Places: Caleb Williams

  • Last updated on December 10, 2021

First published: Things as They Are: Or, The Adventures of Caleb Williams, 1794

Type of work: Novel

Type of plot: Detective and mystery

Time of work: Eighteenth century

Asterisk denotes entries on real places.

Places DiscussedFalkland’s Manor

Falkland’s Caleb WilliamsManor. Country house of the intelligent and well-read English nobleman Ferdinando Falkland. This manor house acts as a focal point for the central theme of the novel: that even the most virtuous and intelligent of people can be corrupted by inherited social power. This house signifies the corruption of Falkland, who personally combines great intelligence with arrogance. When the novel’s hero takes a position as secretary to Falkland, his movement through the house symbolizes his growing knowledge that Falkland has committed murder. Falkland’s efforts to keep his criminality hidden are symbolized by the locked library and chest at the center of the mansion. In a plot movement similar to a fairy-tale, Caleb unlocks hidden and dangerous knowledge when he sneaks into the locked room; there he learns that Falkland has committed murder and allowed others to take the blame for it.

Village

Village. Unnamed English country village populated by poor but honest farmers and overbearing noblemen, this setting demonstrates William Godwin’s concept that people should govern themselves by reason and not by inherited laws and conditions. The landscape of this setting is not described beyond a few simple structures–a few mansions, some simple dwellings, and a few village greens–but the human settings are emphasized. The antagonist in the village is Tyrrel, a vicious and violent nobleman, and it is clear that within this setting Falkland and Tyrrel will eventually struggle for dominance. This struggle is characterized as an abuse of reason and justice, and Falkland–despite his education and civility–is quick to jettison reason if his pride is wounded. A key secondary character cautions Falkland, “You have impetuosity, and an impatience of imagined dishonour, that if once set wrong, may make you as eminently mischievous.” After Falkland murders Tyrrel, this prediction comes true with Falkland allowing the blame for the murder to fall onto a poor family that had been victimized by Tyrrel. Falkland’s concern for his reputation, instead of for the lives of the farmers, drives home Godwin’s point here.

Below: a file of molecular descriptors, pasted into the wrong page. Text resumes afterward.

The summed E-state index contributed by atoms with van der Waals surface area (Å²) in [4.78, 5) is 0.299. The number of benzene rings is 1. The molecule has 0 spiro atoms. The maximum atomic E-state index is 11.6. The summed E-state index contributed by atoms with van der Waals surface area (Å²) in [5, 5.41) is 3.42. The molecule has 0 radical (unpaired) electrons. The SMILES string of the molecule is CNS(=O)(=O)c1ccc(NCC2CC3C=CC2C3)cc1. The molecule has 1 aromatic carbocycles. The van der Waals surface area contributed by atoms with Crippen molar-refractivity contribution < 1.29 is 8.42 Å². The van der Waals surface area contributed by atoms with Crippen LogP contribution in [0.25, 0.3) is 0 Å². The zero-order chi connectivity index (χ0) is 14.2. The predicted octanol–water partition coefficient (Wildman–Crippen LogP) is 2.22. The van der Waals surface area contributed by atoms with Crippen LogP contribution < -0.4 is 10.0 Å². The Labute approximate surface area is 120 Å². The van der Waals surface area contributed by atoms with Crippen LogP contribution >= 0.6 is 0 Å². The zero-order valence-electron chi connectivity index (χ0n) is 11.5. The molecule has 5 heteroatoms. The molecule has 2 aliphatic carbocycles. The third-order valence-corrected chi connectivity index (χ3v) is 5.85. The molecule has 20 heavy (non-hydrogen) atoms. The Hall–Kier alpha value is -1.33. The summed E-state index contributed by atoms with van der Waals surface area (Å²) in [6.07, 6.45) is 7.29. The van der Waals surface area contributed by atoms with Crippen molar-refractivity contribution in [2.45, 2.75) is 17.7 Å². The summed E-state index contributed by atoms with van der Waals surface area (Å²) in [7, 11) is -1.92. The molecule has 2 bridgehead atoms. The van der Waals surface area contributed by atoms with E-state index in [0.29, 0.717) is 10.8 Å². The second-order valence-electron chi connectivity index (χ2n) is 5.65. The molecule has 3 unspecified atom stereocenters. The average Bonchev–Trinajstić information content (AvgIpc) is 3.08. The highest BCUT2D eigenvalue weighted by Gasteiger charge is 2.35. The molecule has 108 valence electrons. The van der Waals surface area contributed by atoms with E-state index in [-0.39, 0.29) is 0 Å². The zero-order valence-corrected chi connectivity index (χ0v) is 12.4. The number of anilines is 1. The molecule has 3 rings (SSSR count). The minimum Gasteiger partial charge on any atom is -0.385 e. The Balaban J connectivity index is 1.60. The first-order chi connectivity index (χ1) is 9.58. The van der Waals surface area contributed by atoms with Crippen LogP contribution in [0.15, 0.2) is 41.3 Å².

From the execution onward, the later settings of the novel demonstrate Falkland’s intention to eliminate Caleb Williams, the only person with certain knowledge of the murder. Falkland marshals the many social institutions of England to control Caleb. As Caleb goes from location to location he learns about the vast extension of noble power in eighteenth century England.

*London

*London. Capital and largest city of Great Britain, which Godwin uses to demonstrate that Caleb cannot hide from Falkland’s power. London is not extensively described in this novel, giving the sense that the place is intended to function symbolically. Although London may seem like a place of refuge, given its size and mixed population, it does not provide much rest for Caleb. In fact, the paucity of description of the city parallels the futility of Caleb’s search for shelter. There is literally nowhere he can hide himself for long. In London, Caleb disguises himself and takes a false identity, yet finds that Falkland has hired a police agent, Gines, and has published wanted posters for his arrest.